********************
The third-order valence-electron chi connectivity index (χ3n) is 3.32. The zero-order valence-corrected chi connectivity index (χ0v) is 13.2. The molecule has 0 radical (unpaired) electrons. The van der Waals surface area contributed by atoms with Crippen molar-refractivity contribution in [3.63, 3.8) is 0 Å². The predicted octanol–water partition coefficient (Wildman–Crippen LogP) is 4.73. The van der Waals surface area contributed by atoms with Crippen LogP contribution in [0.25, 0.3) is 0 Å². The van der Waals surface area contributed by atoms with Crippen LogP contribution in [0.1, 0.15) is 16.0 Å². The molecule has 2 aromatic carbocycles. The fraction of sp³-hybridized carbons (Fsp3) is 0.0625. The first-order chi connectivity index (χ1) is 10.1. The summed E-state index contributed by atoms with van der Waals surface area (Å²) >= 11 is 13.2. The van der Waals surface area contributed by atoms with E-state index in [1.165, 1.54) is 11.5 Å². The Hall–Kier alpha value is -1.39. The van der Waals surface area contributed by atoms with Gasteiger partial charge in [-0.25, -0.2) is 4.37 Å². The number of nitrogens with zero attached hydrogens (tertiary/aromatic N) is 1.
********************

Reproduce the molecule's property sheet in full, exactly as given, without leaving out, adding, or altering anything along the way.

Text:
The third-order valence-electron chi connectivity index (χ3n) is 3.32. The zero-order valence-corrected chi connectivity index (χ0v) is 13.2. The molecule has 0 radical (unpaired) electrons. The van der Waals surface area contributed by atoms with Crippen molar-refractivity contribution in [3.63, 3.8) is 0 Å². The predicted octanol–water partition coefficient (Wildman–Crippen LogP) is 4.73. The van der Waals surface area contributed by atoms with Crippen LogP contribution in [0.25, 0.3) is 0 Å². The van der Waals surface area contributed by atoms with Crippen LogP contribution in [0.1, 0.15) is 16.0 Å². The molecule has 2 aromatic carbocycles. The fraction of sp³-hybridized carbons (Fsp3) is 0.0625. The first-order chi connectivity index (χ1) is 10.1. The summed E-state index contributed by atoms with van der Waals surface area (Å²) >= 11 is 13.2. The van der Waals surface area contributed by atoms with E-state index in [1.165, 1.54) is 11.5 Å². The Hall–Kier alpha value is -1.39. The van der Waals surface area contributed by atoms with Gasteiger partial charge in [-0.25, -0.2) is 4.37 Å². The number of nitrogens with zero attached hydrogens (tertiary/aromatic N) is 1.